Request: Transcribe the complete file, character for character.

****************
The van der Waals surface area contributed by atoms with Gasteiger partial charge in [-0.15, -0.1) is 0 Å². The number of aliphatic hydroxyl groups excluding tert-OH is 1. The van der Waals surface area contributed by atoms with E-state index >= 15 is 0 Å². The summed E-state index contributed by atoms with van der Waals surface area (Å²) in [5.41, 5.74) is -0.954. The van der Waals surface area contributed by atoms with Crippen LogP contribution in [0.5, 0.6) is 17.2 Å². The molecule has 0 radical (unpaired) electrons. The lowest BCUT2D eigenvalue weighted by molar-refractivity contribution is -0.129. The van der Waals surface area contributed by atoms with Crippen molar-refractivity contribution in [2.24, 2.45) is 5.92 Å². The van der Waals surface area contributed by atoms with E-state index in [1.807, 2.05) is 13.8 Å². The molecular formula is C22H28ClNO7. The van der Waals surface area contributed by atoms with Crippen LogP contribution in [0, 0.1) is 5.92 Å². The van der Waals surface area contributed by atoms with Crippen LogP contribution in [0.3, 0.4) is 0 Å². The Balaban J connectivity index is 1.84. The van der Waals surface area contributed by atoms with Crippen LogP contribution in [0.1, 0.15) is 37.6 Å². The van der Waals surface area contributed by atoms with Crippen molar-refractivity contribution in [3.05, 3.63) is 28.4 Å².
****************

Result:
The van der Waals surface area contributed by atoms with Gasteiger partial charge in [-0.15, -0.1) is 0 Å². The number of aliphatic hydroxyl groups excluding tert-OH is 1. The van der Waals surface area contributed by atoms with E-state index >= 15 is 0 Å². The summed E-state index contributed by atoms with van der Waals surface area (Å²) in [5.41, 5.74) is -0.954. The van der Waals surface area contributed by atoms with Crippen LogP contribution in [0.5, 0.6) is 17.2 Å². The molecule has 0 radical (unpaired) electrons. The lowest BCUT2D eigenvalue weighted by molar-refractivity contribution is -0.129. The van der Waals surface area contributed by atoms with Crippen molar-refractivity contribution in [2.24, 2.45) is 5.92 Å². The van der Waals surface area contributed by atoms with E-state index in [1.807, 2.05) is 13.8 Å². The molecular formula is C22H28ClNO7. The van der Waals surface area contributed by atoms with Crippen LogP contribution in [0, 0.1) is 5.92 Å². The van der Waals surface area contributed by atoms with Crippen LogP contribution in [0.3, 0.4) is 0 Å². The Balaban J connectivity index is 1.84. The van der Waals surface area contributed by atoms with Crippen LogP contribution in [0.1, 0.15) is 37.6 Å². The van der Waals surface area contributed by atoms with Crippen molar-refractivity contribution in [3.05, 3.63) is 28.4 Å².